Tuesday, April 24, 2007

Wax d’Afrique Vol. 1 — African Fiesta Club

Over my years of record collecting, one of the biggest frustrations has been the phenomenon of “the partial series.” I’d find Volume 1 of some collection and Volume 2 would never appear. What was worse was finding Volume 2 and never seeing Volume 1. At least when I had a Volume 1 I could assume that Volume 2 never came out, which would allow my jackdaw habits a little rest. When there was only a Volume 2, I was left with the completist hunger unassuaged, nagging at me constantly. I would spend weeks, months, years, searching through dusty record stores for the elusive Volume 1. I’d say I hate record collecting, but that would be a complete bloody lie.

Given the ways of certain record companies, announcing releases that never appear and occasionally putting out the second in a projected series before the first and then dropping the series, I suspect that some of those Volume 1’s do not exist. That is not the case with the Wax d’Afrique series, and Volume 1 is hereby made available again for those who missed it on its first appearance through the Matsuli site, where it was accorded the honour of a place in the African Serenades series as Volume 36. And let me tell you, as a latecomer to the African Serenades series—I checked in around Volume 20-something—I was frustrated as hell to have missed the first volumes. But you already knew that, didn’t you?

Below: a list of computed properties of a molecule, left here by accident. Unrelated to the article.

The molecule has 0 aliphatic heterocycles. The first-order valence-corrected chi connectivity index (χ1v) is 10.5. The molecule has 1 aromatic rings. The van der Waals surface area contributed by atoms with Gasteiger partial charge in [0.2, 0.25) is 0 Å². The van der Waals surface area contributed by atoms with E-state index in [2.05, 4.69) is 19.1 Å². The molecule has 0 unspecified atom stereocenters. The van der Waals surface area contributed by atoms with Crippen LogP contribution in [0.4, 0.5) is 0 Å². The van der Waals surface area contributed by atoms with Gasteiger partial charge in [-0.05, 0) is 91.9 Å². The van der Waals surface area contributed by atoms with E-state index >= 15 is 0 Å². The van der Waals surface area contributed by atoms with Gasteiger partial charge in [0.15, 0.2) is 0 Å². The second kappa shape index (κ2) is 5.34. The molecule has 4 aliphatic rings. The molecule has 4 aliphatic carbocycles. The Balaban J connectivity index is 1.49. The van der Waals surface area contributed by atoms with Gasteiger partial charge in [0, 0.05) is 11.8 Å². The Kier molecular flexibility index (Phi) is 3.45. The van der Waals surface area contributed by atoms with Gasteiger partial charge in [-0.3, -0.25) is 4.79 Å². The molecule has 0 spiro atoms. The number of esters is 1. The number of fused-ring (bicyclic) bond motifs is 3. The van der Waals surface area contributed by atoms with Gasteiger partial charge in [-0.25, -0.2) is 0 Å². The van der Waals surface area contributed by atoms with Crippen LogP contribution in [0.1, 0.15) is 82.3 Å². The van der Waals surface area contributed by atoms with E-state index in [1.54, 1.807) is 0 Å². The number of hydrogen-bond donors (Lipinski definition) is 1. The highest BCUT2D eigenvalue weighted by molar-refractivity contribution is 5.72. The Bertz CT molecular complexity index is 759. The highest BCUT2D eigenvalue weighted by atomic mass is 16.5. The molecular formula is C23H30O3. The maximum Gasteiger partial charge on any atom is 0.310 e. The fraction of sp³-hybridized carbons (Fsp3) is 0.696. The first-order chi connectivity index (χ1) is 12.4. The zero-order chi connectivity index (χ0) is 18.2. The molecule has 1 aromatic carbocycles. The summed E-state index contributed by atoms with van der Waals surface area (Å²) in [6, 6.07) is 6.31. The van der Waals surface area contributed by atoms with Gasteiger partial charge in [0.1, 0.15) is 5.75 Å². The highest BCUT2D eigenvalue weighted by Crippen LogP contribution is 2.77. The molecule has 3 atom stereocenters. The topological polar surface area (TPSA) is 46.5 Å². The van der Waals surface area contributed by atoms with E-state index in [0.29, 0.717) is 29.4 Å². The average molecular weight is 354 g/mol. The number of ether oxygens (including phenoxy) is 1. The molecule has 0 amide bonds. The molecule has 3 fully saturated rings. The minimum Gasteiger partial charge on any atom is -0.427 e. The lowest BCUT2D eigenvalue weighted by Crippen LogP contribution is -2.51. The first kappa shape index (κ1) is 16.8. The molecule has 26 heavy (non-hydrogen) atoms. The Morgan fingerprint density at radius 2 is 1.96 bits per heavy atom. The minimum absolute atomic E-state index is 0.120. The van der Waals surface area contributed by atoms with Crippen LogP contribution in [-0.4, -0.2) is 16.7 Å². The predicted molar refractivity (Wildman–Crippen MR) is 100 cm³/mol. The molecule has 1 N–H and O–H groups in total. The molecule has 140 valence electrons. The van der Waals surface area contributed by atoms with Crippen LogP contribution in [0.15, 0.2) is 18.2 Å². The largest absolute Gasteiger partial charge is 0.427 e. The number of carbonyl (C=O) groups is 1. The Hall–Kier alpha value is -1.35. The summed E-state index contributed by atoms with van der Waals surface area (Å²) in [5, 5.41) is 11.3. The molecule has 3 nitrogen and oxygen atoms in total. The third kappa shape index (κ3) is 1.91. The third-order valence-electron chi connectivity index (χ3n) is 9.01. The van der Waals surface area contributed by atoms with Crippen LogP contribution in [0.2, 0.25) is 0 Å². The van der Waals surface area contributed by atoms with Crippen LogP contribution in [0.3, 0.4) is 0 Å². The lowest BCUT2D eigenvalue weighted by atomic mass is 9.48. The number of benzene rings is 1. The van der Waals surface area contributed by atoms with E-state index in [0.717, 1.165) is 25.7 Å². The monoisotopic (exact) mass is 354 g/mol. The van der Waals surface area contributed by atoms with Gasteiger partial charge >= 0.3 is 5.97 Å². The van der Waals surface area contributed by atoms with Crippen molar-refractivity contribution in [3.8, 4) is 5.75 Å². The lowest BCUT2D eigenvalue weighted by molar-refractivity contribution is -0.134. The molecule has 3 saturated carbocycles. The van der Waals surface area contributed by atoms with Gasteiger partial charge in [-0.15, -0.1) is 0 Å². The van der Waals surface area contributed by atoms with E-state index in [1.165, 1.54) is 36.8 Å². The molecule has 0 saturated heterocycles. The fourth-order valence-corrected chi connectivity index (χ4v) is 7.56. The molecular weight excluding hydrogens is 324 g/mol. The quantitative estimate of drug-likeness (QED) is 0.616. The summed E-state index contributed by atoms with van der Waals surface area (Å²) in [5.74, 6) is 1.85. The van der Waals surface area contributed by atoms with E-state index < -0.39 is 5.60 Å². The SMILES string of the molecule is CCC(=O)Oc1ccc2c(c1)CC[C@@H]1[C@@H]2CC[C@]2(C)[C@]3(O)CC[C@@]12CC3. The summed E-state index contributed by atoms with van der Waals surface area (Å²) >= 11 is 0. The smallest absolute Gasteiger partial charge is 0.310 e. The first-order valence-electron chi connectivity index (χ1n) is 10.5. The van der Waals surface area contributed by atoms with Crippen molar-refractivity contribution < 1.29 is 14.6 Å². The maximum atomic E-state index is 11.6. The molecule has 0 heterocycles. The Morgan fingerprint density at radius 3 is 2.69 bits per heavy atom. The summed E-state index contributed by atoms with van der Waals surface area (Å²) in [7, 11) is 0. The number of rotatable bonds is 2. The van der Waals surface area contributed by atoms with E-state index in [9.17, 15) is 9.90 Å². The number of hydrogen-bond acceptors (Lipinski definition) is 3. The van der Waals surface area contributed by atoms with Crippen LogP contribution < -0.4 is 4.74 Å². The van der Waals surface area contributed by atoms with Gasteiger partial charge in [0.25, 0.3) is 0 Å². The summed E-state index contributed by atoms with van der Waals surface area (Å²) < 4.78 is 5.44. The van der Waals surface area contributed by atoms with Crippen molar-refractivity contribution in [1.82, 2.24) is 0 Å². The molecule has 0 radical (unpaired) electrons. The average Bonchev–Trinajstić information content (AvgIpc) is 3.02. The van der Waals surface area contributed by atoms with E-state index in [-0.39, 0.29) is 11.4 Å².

Matsuli, being a true believer in spreading the good stuff around, later made all the African Serenades available for a while on their very own site. There is no doubt that Matsuli deserves the love of all lovers of African music for the Herculean effort of organizing the multiple compilers of the series and for continuing efforts to keep the spirit of the music alive in these times of cultural restriction by commercial interests. Matsuli’s site was the direct inspiration for BlackMagicPlasticBullet. It showed me the way and I shamelessly copied whatever techniques seemed useful. My thanks are profound.